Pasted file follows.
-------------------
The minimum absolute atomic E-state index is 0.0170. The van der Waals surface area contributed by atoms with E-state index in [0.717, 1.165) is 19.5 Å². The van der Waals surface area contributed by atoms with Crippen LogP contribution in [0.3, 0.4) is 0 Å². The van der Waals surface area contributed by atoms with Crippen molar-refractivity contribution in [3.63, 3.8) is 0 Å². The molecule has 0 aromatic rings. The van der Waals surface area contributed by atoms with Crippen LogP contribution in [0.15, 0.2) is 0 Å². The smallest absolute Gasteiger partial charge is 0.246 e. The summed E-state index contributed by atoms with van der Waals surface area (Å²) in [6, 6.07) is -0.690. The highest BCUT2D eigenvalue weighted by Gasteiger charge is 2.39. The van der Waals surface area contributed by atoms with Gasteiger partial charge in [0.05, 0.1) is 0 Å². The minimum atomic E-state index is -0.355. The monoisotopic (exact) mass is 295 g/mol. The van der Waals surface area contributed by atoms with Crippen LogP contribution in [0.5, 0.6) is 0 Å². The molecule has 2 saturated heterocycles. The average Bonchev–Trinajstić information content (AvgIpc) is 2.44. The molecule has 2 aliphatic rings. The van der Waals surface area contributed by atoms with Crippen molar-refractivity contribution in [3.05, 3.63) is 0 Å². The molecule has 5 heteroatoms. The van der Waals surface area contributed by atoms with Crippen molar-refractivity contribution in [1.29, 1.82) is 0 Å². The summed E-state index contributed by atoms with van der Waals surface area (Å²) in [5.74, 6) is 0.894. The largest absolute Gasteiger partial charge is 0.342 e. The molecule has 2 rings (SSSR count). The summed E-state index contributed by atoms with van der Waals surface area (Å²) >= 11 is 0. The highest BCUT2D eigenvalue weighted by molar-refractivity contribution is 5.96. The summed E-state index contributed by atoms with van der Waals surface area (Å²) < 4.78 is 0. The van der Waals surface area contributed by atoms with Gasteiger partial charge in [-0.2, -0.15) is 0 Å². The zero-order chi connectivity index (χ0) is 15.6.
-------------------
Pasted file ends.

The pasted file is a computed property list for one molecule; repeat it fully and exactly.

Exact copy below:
The minimum absolute atomic E-state index is 0.0170. The van der Waals surface area contributed by atoms with E-state index in [0.717, 1.165) is 19.5 Å². The van der Waals surface area contributed by atoms with Crippen LogP contribution in [0.3, 0.4) is 0 Å². The van der Waals surface area contributed by atoms with Crippen molar-refractivity contribution in [3.63, 3.8) is 0 Å². The molecule has 0 aromatic rings. The van der Waals surface area contributed by atoms with Crippen LogP contribution in [0.15, 0.2) is 0 Å². The smallest absolute Gasteiger partial charge is 0.246 e. The summed E-state index contributed by atoms with van der Waals surface area (Å²) in [6, 6.07) is -0.690. The highest BCUT2D eigenvalue weighted by Gasteiger charge is 2.39. The van der Waals surface area contributed by atoms with Gasteiger partial charge in [0.05, 0.1) is 0 Å². The minimum atomic E-state index is -0.355. The monoisotopic (exact) mass is 295 g/mol. The van der Waals surface area contributed by atoms with Crippen LogP contribution in [0.5, 0.6) is 0 Å². The molecule has 2 saturated heterocycles. The average Bonchev–Trinajstić information content (AvgIpc) is 2.44. The molecule has 2 aliphatic rings. The van der Waals surface area contributed by atoms with Crippen molar-refractivity contribution in [3.05, 3.63) is 0 Å². The molecule has 5 heteroatoms. The van der Waals surface area contributed by atoms with Crippen molar-refractivity contribution in [1.29, 1.82) is 0 Å². The summed E-state index contributed by atoms with van der Waals surface area (Å²) in [5.74, 6) is 0.894. The largest absolute Gasteiger partial charge is 0.342 e. The molecule has 2 rings (SSSR count). The summed E-state index contributed by atoms with van der Waals surface area (Å²) >= 11 is 0. The highest BCUT2D eigenvalue weighted by molar-refractivity contribution is 5.96. The summed E-state index contributed by atoms with van der Waals surface area (Å²) < 4.78 is 0. The van der Waals surface area contributed by atoms with Gasteiger partial charge in [-0.2, -0.15) is 0 Å². The zero-order chi connectivity index (χ0) is 15.6.